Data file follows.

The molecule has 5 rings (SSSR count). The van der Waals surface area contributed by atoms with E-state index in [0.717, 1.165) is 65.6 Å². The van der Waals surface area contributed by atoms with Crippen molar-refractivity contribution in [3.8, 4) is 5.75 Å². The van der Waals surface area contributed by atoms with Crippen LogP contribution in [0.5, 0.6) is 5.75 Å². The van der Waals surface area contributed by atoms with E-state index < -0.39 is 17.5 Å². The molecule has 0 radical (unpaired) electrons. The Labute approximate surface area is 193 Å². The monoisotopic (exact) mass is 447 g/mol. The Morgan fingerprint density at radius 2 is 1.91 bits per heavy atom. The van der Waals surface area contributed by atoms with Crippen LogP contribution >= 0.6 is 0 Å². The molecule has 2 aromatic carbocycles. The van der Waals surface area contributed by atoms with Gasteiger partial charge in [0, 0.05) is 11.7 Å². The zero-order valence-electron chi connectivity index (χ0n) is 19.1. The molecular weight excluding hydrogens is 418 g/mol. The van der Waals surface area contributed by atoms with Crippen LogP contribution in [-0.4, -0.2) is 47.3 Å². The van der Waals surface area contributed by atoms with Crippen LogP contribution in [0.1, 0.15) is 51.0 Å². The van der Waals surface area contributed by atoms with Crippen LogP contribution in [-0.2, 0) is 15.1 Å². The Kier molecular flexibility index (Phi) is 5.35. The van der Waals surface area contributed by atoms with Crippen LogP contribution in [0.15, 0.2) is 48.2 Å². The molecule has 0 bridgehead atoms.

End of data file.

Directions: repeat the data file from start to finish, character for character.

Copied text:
The molecule has 5 rings (SSSR count). The van der Waals surface area contributed by atoms with E-state index in [0.717, 1.165) is 65.6 Å². The van der Waals surface area contributed by atoms with Crippen molar-refractivity contribution in [3.8, 4) is 5.75 Å². The van der Waals surface area contributed by atoms with Crippen LogP contribution in [0.5, 0.6) is 5.75 Å². The van der Waals surface area contributed by atoms with E-state index < -0.39 is 17.5 Å². The molecule has 0 radical (unpaired) electrons. The Labute approximate surface area is 193 Å². The monoisotopic (exact) mass is 447 g/mol. The Morgan fingerprint density at radius 2 is 1.91 bits per heavy atom. The van der Waals surface area contributed by atoms with Crippen LogP contribution >= 0.6 is 0 Å². The molecule has 2 aromatic carbocycles. The van der Waals surface area contributed by atoms with Gasteiger partial charge in [0, 0.05) is 11.7 Å². The zero-order valence-electron chi connectivity index (χ0n) is 19.1. The molecular weight excluding hydrogens is 418 g/mol. The van der Waals surface area contributed by atoms with Crippen LogP contribution in [-0.4, -0.2) is 47.3 Å². The van der Waals surface area contributed by atoms with Crippen LogP contribution in [0.1, 0.15) is 51.0 Å². The van der Waals surface area contributed by atoms with Crippen LogP contribution in [-0.2, 0) is 15.1 Å². The Kier molecular flexibility index (Phi) is 5.35. The van der Waals surface area contributed by atoms with Crippen LogP contribution in [0.15, 0.2) is 48.2 Å². The molecule has 0 bridgehead atoms.